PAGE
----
Post-'flash freeze' sentiment is 'get used to it'
Amid the outrage and calls for change, Wall Street insiders took Thursday's "flash freeze" shutdown of the Nasdaq exchange as little more than a sign of the times.
With electronic trading getting faster and faster and systems more and more complex, investors probably need to acclimate to an environment where bugs periodically come up that can shut down systems indefinitely.
"The flash crash, Knight Trading, Goldman Sachs, automated trading issues in China last week and now the Nasdaq yesterday. Not sure we need to say anything other than 'get used to it,' " said Nick Raich, CEO at The Earnings Scout.
Indeed, all the furor over the trading glitch that shut down the Nasdaq—the second-largest exchange and the primary platform for trading tech stocks—resulted in no ostensible market damage.
(Read more: Nasdaq shuts down, but stock market shrugs it off)
Stocks finished higher Thursday, breaking a week-long losing streak, and traded up Friday.
Still, market veterans pondered what needs to be done to prevent the kinds of issues that came into full view with the May 6, 2010, flash crash and have persisted since.
"The whole system that we're building in the trading environment is so complex that there's a limited number of people who understand it," said John Edge, head of capital markets business development for NICE Actimize, a compliance solutions provider for financial and government institutions. "The checks and balances and controls were weak, and they continue to be weak."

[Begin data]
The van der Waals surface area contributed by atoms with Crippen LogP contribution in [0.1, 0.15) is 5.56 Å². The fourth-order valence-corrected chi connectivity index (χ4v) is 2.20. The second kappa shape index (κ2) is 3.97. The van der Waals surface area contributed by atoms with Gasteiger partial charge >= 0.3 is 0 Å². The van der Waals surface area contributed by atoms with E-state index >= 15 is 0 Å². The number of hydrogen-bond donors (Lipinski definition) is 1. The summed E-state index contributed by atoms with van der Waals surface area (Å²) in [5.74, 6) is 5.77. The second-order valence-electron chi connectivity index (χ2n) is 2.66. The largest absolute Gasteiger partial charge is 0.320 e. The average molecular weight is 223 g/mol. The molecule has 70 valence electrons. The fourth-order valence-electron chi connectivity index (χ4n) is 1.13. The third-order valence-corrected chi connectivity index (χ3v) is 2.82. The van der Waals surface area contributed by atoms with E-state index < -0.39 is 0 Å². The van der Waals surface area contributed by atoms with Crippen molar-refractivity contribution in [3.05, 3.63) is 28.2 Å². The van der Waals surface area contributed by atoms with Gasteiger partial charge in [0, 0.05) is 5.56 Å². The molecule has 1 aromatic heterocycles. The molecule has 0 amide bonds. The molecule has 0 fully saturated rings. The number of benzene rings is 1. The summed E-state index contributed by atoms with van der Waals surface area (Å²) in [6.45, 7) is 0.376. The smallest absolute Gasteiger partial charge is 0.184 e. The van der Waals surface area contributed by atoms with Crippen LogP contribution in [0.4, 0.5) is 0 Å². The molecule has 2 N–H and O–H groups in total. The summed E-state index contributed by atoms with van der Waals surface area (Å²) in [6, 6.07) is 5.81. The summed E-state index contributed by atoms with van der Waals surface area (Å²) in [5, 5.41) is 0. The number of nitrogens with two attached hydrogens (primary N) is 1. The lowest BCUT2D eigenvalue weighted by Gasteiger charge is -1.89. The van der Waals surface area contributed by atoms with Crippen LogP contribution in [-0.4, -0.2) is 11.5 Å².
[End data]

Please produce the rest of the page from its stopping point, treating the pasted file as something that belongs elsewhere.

(Read more: Nasdaq CEO 'disappointed,' faults 'other person')
Edge previously worked in systems management for JPMorgan Chase and Lehman Brothers, so he has seen the evolution of electronic trading.
What he's witnessed hasn't exactly given him high hopes for the future unless authorities get a stronger grasp on the technologies controlling the market and what can go wrong.
"I believe this can happen again. Our world is incredibly complex and we've got to be aware of it," Edge said. "The federal agencies have to work with private companies to do their best to protect the integrity of the markets."
One of the key issues at this point appears to be cost.
(Read more: Wall Street asks: Why can't Nasdaq get it right?)
Trading firms haven't been devoting the resources necessary to keep up with the ever-increasing market demands of a more complex environment.
"If it's a question of a purely technology issue, do regulators really want to get involved?" said Brad McMillan, chief investment officer for Commonwealth Financial, an independent broker dealer that manages $71 billion for clients. "You can make an argument that they do, but there's going to cost and it has to be balanced."
Edge believes that's a cost the market is going to have to bear.
"There's only so much a human can do," he said. "This is ridiculously difficult stuff to control."
—By CNBC's Jeff Cox. Follow him @JeffCoxCNBCcom on Twitter.